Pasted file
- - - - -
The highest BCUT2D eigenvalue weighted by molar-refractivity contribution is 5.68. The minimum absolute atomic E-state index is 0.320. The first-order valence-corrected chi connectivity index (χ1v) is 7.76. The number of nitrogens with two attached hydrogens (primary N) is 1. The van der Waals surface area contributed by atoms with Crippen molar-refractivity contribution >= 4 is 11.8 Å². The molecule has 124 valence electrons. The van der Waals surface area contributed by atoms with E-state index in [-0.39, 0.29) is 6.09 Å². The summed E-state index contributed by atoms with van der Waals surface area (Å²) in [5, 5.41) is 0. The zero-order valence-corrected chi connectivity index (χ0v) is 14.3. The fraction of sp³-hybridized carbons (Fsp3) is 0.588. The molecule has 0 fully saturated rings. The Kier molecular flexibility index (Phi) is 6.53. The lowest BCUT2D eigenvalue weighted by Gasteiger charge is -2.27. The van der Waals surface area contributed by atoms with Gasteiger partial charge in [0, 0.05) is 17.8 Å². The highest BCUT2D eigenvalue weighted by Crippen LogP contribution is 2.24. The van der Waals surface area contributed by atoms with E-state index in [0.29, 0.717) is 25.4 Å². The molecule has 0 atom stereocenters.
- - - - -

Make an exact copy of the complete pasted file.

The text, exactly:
The highest BCUT2D eigenvalue weighted by molar-refractivity contribution is 5.68. The minimum absolute atomic E-state index is 0.320. The first-order valence-corrected chi connectivity index (χ1v) is 7.76. The number of nitrogens with two attached hydrogens (primary N) is 1. The van der Waals surface area contributed by atoms with Crippen molar-refractivity contribution >= 4 is 11.8 Å². The molecule has 124 valence electrons. The van der Waals surface area contributed by atoms with E-state index in [-0.39, 0.29) is 6.09 Å². The summed E-state index contributed by atoms with van der Waals surface area (Å²) in [5, 5.41) is 0. The zero-order valence-corrected chi connectivity index (χ0v) is 14.3. The fraction of sp³-hybridized carbons (Fsp3) is 0.588. The molecule has 0 fully saturated rings. The Kier molecular flexibility index (Phi) is 6.53. The lowest BCUT2D eigenvalue weighted by Gasteiger charge is -2.27. The van der Waals surface area contributed by atoms with Gasteiger partial charge in [0, 0.05) is 17.8 Å². The highest BCUT2D eigenvalue weighted by Crippen LogP contribution is 2.24. The van der Waals surface area contributed by atoms with E-state index in [0.29, 0.717) is 25.4 Å². The molecule has 0 atom stereocenters.